The Pattern of Human Evolution: Studies on Bipedalism, Mastication, and Encephalization
Annual Review of Anthropology
Vol. 11: 151-173 (Volume publication date October 1982)
H M McHenry
In lieu of an abstract, the publisher reproduces the first page of the article. (Link)

Letters to My Tutor…

My dearest Simone,

I can see why students love Henry McHenry. He strikes a good balance with the subject matter in that his writing is not too dense, and yet it’s not dumbed down either (well, at least as far as I can tell); and the summary was quite helpful.

During his discussion of bipedalism, McHenry writes that critical evaluation is necessary concerning the most influential ideas in evolution of hominid bipedalism because they are the ones that get into textbooks and influence general theories on human evolution. Seeing that this review was published in 1982, I was curious as to how discussions of this topic in the article compared with discussion in some of my more recent textbooks. McHerny spends a relatively large amount of ink (almost a whole page of just a 14-page review) putting forth the view that Owen Lovejoy’s theory that bipedalism arose as a result of monogamous males provisioning for their home-bound mates and dependent infants would be rejected by most anthropologists, ecologist, or primatologists familiar with mammalian and human mating systems. In a couple textbooks published more than 20 years later, there is a similar coverage and attitude about Lovejoy’s theory in this area… there is the notion that it has to be discussed especially and despite being mostly rejected according to the writers. What keeps such theories alive such that they require special treatment despite being mostly rejected and not seemingly useful? (Are there other parts of Lovejoy’s writing on the subject that are considered more helpful? Is it only anthropologists, ecologists and primatologists who reject Lovejoy, but other disciplines embrace him?)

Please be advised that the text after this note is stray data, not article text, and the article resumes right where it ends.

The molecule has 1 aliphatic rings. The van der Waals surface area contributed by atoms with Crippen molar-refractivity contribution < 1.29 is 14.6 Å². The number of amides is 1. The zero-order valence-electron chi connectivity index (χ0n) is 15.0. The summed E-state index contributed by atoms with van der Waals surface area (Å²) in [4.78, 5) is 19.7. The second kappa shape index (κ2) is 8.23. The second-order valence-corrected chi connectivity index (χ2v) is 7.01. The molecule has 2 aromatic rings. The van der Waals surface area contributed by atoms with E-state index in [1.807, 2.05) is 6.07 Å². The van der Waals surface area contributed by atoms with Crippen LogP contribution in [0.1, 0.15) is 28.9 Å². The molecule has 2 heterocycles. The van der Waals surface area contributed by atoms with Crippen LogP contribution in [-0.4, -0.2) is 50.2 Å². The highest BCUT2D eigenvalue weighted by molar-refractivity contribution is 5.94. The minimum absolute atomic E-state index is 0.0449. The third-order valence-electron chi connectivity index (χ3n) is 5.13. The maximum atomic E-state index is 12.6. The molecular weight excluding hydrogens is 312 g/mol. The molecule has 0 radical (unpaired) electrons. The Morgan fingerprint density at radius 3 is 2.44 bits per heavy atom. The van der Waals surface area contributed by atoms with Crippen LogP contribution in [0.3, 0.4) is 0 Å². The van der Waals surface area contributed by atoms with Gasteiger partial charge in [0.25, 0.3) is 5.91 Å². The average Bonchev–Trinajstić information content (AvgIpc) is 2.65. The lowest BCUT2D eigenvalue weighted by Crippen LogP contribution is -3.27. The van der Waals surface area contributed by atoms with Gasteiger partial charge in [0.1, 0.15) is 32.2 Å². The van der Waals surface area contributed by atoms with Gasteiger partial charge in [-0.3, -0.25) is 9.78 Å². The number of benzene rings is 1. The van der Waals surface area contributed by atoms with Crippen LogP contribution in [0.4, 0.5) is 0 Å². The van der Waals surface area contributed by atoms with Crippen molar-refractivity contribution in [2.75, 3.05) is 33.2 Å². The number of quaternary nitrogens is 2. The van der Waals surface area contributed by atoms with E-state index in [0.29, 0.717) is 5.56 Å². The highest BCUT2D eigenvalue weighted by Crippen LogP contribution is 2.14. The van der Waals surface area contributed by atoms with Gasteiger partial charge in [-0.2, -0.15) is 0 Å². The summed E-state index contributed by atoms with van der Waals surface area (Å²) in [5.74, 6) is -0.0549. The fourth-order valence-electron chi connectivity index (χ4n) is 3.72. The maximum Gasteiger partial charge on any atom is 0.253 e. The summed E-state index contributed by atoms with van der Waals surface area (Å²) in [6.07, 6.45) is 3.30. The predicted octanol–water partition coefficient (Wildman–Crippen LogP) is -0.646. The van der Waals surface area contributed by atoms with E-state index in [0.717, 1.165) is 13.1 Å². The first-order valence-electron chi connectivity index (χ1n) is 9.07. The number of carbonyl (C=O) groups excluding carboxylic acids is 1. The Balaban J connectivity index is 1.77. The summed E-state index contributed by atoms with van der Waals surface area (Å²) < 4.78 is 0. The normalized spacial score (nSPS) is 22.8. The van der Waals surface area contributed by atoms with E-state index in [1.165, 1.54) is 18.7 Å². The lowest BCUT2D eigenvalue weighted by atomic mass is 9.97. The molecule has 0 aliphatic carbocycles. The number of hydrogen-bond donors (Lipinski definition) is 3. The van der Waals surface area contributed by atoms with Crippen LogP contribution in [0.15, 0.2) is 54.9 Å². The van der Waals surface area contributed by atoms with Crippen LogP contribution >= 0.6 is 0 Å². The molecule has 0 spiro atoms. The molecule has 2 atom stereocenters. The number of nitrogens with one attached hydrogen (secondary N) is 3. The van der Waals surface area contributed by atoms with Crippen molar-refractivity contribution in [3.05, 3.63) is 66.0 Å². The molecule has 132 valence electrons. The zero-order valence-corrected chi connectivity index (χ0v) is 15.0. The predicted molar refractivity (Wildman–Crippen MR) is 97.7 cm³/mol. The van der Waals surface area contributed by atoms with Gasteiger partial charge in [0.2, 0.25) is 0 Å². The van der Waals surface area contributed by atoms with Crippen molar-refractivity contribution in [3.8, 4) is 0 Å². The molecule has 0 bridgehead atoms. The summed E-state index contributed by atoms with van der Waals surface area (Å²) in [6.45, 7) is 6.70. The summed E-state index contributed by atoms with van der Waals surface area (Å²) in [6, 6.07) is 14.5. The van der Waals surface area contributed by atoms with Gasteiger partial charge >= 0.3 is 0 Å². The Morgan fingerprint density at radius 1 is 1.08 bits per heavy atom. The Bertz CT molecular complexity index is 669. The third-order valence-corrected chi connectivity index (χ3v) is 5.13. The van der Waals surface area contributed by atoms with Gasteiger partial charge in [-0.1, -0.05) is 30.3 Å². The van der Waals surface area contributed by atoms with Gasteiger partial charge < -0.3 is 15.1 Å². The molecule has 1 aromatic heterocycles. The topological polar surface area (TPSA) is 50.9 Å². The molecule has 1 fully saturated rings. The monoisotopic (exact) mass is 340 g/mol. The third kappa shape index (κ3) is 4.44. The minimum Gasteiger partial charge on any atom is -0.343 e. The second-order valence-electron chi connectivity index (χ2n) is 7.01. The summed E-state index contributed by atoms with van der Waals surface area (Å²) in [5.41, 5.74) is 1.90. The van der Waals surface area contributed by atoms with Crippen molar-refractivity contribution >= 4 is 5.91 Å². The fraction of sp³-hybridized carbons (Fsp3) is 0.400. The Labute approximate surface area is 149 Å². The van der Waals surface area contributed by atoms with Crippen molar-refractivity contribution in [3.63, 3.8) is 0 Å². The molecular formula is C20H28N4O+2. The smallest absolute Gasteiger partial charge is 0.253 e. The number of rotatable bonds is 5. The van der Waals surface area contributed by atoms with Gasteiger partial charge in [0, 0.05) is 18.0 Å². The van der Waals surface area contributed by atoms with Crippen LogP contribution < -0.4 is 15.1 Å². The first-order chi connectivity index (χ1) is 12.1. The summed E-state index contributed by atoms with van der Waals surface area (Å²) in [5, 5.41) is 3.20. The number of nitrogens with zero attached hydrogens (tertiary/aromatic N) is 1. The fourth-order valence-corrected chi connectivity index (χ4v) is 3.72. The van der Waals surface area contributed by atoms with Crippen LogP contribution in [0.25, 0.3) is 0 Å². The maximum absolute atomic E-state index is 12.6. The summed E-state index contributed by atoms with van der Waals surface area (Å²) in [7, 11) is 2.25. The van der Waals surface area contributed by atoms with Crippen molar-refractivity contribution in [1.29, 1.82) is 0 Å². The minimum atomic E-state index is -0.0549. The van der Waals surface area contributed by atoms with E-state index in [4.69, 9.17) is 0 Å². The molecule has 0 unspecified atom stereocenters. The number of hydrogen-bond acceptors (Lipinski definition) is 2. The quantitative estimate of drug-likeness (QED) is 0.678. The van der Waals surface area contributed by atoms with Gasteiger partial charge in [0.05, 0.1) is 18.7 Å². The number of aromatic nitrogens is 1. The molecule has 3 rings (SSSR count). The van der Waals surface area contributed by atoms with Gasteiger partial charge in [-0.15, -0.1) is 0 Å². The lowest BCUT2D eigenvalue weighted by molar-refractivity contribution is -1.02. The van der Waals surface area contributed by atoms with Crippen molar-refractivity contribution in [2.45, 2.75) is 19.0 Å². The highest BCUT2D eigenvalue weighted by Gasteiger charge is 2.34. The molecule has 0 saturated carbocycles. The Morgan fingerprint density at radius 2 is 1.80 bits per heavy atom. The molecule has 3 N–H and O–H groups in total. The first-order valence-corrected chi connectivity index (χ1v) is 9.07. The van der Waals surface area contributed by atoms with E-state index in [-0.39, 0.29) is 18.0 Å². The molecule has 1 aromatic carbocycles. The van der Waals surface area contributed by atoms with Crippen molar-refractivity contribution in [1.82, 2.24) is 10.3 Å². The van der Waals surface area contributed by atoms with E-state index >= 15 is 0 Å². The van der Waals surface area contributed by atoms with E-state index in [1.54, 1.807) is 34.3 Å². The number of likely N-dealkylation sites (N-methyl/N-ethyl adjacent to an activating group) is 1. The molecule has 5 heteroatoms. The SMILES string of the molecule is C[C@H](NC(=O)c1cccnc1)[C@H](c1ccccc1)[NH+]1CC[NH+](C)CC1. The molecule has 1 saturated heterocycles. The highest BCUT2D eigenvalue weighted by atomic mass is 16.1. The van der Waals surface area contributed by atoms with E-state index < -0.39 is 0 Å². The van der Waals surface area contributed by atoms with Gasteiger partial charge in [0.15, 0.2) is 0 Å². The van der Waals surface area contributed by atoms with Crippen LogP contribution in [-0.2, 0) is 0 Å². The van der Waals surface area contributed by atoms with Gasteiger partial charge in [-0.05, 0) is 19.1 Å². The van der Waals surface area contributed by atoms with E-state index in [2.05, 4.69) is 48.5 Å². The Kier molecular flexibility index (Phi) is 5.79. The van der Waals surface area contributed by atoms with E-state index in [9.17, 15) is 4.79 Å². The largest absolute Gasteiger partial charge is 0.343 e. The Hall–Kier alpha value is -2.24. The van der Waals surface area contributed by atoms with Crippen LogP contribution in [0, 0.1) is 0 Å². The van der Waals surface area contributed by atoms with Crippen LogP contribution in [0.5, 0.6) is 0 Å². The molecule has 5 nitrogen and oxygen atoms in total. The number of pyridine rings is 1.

Wikipedia page on Bipedalism
Henry McHenry’s Wikipedia page
A page at UC Davis with links to published works by McHenry

Yours truly,